I've been trying to formulate a question for quite some time, and I haven't been able to come up with a better way to describe it. I hope it's not too confusing.

There are a number of ways to use markup languages to convey information like emphasis in text files. Stack exchange uses 'Markdown' for example. In this case, adding * (in Markdown) or <emph> (in HTML) is simply called 'markup' I suppose, but is there a name for this? That is, making something stand out in the text, be it logically like "emphasis" or explicitly like "bold" or "underline", etc. The only thing that comes to mind is to emphasize, but (to me at least) that implies stressing the word, not what you're doing with the text to achieve that result.

This has been bugging me for quite a while, I hope someone can help me out here.

  • "Visual emphasis"? Commented Feb 11, 2011 at 8:28
  • 1
    It’s probably not worth bumping this over (and it’s too small an edit for me to make anyway), but, as a note to readers who may be confused: the HTML tag is <em>, not <emph>.
    – KRyan
    Commented Mar 28, 2018 at 21:06

4 Answers 4


"Markup" is the generic noun for annotations added to a text, whether done with a pencil or with various electronic means, and whether or not they have anything to do with formatting. Even readers' underlines can be called "markup".

The corresponding verb is "to mark up".

"Formatting" refers specifically to arranging parts of a document into pages or screens. When you make your window narrower, the document gets "reformatted", but none of the "markup" changes at all.

"Markup" originally involved annotating several kinds of things on paper: spelling or other corrections; things like breaking a paragraph in half or adding a heading; and giving formatting instructions such as to set a portion in italics.

In modern publishing those tasks are commonly separated:

  • An author or "encoder" identifies parts of a document by "what they are" (this bit is a footnote, 2nd-level heading, bibliography entry, list item, command name, etc). This is called "descriptive" or "declarative" markup.

  • Someone decides how each kind of thing should be formatted in a print or online edition. Publishers call this their "house style" or similar names.

  • Some person or program then applies the design to the objects, via "formatting" and "typesetting".

Computer-based document systems progressed similarly: Many early ones had commands only for formatting effects: "change font", "shift left margin", "switch to bold", "skip a line", etc. Of course, similar combinations are used over and over again, so systems soon provided named sets of instructions for the common kinds of things.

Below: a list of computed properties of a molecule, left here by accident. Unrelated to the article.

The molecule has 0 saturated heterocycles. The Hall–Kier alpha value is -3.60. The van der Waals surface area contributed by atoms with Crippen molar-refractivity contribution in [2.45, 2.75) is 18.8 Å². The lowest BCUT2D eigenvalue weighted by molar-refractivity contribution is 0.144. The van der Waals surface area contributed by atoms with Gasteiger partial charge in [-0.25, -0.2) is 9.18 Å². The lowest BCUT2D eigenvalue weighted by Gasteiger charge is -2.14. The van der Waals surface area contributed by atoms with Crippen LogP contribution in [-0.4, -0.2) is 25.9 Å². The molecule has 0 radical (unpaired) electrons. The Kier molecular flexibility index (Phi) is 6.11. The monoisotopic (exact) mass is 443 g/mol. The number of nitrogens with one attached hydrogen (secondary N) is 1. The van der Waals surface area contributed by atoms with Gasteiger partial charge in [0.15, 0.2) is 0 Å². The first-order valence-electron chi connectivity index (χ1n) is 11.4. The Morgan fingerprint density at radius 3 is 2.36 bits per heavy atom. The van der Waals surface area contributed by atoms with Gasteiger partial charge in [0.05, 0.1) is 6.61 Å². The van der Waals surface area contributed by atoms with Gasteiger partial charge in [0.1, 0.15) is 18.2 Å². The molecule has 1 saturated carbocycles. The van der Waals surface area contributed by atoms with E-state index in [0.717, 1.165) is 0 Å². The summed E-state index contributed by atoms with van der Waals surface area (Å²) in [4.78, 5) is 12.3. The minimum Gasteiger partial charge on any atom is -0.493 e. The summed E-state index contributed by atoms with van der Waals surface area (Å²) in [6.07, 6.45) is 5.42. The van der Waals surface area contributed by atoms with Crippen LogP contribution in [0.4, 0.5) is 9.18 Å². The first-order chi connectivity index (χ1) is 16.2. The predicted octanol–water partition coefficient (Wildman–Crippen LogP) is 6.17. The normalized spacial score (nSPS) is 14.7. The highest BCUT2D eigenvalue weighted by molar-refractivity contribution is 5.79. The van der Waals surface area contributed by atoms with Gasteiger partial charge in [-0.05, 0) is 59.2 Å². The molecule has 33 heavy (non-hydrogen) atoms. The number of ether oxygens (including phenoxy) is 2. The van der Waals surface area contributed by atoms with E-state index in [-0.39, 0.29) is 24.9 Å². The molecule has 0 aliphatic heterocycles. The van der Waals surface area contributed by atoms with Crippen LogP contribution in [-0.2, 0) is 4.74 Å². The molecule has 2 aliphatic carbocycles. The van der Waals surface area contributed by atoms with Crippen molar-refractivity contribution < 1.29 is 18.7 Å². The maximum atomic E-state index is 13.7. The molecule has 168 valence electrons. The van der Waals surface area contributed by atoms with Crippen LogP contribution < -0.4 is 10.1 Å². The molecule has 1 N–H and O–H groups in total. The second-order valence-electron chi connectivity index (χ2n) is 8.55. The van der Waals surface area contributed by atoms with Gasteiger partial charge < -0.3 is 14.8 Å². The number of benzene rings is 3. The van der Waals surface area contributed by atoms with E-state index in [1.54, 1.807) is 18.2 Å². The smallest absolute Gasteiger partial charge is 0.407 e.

Eventually (starting with Brian Reid's "Scribe" system), systems began to allow authors to ignore the "how" of formatting almost completely, by just picking "kinds" (often called "styles"). Many authors just do this, while many others do manual formatting, especially for short documents.

"Markup" is ubiquitous, but "formatting" isn't always part of the picture at all. Visually impaired readers may use a screen reader, and objects such as "heading", "footnote" etc. are communicated in entirely different ways. Similarly, a search engine cares little about fonts, but may care a great deal about which parts are the document title, author name, or bibliography.


How about simply to format? You are formatting the text with Markdown. Or how about to style? CSS is called like that for a reason, it's all about styling.

  • I am used to Drupal, which uses imput formats. To pass from filtered HTML (the default format) to Markdown would mean to change format.
    – avpaderno
    Commented Feb 11, 2011 at 9:53
  • Another related term from CSS/HTML: text-decoration.
    – Patrick M
    Commented Apr 29, 2014 at 15:48
  • Using Markdown (or other markup languages) isn't really formatting the text. It is identifying distinct kinds of components in the text (list item, heading, paragraph, etc), which later may be formatted. If the reader is visually impaired, there is no "formatting" in the usual sense. If the consumer is a search engine, again the use of the markup is quite different (headings may count extra, something tagged "author" or "price" may be special,...).
    – TextGeek
    Commented May 18, 2019 at 15:31

Dictionary.com defines markup, amongst other things, as

detailed instructions, usually written on a manuscript to be typeset, concerning style of type, makeup of pages, and the like.

So I would say that the best word for this is "markup".


"To typeset" might be too general, but it could do the trick.

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